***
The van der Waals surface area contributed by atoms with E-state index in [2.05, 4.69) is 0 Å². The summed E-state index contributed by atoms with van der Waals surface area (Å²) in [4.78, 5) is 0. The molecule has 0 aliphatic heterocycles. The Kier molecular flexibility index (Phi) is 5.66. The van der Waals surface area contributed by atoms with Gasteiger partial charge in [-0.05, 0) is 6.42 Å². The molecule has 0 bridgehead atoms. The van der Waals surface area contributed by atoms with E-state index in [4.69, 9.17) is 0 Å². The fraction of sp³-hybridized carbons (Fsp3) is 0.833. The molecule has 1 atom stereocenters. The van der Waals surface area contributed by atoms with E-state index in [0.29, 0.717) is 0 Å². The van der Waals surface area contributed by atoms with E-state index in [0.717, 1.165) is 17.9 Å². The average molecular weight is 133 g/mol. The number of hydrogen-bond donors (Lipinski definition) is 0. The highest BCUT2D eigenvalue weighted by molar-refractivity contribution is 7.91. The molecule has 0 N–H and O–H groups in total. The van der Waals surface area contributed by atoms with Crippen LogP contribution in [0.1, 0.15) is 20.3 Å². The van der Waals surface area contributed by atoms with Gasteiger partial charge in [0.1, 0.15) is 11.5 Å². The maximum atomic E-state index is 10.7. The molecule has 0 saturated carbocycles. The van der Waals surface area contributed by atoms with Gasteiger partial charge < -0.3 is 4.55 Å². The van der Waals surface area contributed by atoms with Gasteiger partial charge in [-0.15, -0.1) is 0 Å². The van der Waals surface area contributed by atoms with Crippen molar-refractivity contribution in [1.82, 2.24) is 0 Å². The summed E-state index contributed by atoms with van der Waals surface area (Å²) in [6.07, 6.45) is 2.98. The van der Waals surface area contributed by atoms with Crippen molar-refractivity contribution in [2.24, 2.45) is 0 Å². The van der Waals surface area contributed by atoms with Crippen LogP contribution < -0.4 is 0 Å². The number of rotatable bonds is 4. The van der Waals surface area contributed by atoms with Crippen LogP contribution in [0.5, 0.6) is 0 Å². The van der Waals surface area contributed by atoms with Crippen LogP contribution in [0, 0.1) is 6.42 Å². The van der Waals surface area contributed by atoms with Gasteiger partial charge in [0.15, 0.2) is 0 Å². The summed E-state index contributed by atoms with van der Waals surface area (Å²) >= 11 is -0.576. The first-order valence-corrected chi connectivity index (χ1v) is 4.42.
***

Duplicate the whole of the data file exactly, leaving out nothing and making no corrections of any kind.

The van der Waals surface area contributed by atoms with E-state index in [2.05, 4.69) is 0 Å². The summed E-state index contributed by atoms with van der Waals surface area (Å²) in [4.78, 5) is 0. The molecule has 0 aliphatic heterocycles. The Kier molecular flexibility index (Phi) is 5.66. The van der Waals surface area contributed by atoms with Gasteiger partial charge in [-0.05, 0) is 6.42 Å². The molecule has 0 bridgehead atoms. The van der Waals surface area contributed by atoms with E-state index in [4.69, 9.17) is 0 Å². The fraction of sp³-hybridized carbons (Fsp3) is 0.833. The molecule has 1 atom stereocenters. The van der Waals surface area contributed by atoms with E-state index in [0.29, 0.717) is 0 Å². The van der Waals surface area contributed by atoms with E-state index in [0.717, 1.165) is 17.9 Å². The average molecular weight is 133 g/mol. The number of hydrogen-bond donors (Lipinski definition) is 0. The highest BCUT2D eigenvalue weighted by molar-refractivity contribution is 7.91. The molecule has 0 N–H and O–H groups in total. The van der Waals surface area contributed by atoms with Crippen LogP contribution in [0.1, 0.15) is 20.3 Å². The van der Waals surface area contributed by atoms with Gasteiger partial charge in [0.1, 0.15) is 11.5 Å². The maximum atomic E-state index is 10.7. The molecule has 0 saturated carbocycles. The van der Waals surface area contributed by atoms with Gasteiger partial charge < -0.3 is 4.55 Å². The van der Waals surface area contributed by atoms with Gasteiger partial charge in [-0.15, -0.1) is 0 Å². The van der Waals surface area contributed by atoms with Crippen molar-refractivity contribution in [1.82, 2.24) is 0 Å². The summed E-state index contributed by atoms with van der Waals surface area (Å²) in [6.07, 6.45) is 2.98. The van der Waals surface area contributed by atoms with Crippen molar-refractivity contribution in [2.24, 2.45) is 0 Å². The van der Waals surface area contributed by atoms with Crippen LogP contribution < -0.4 is 0 Å². The number of rotatable bonds is 4. The van der Waals surface area contributed by atoms with Crippen LogP contribution in [0.5, 0.6) is 0 Å². The van der Waals surface area contributed by atoms with Crippen LogP contribution in [0, 0.1) is 6.42 Å². The van der Waals surface area contributed by atoms with Gasteiger partial charge in [0.15, 0.2) is 0 Å². The summed E-state index contributed by atoms with van der Waals surface area (Å²) >= 11 is -0.576. The first-order valence-corrected chi connectivity index (χ1v) is 4.42.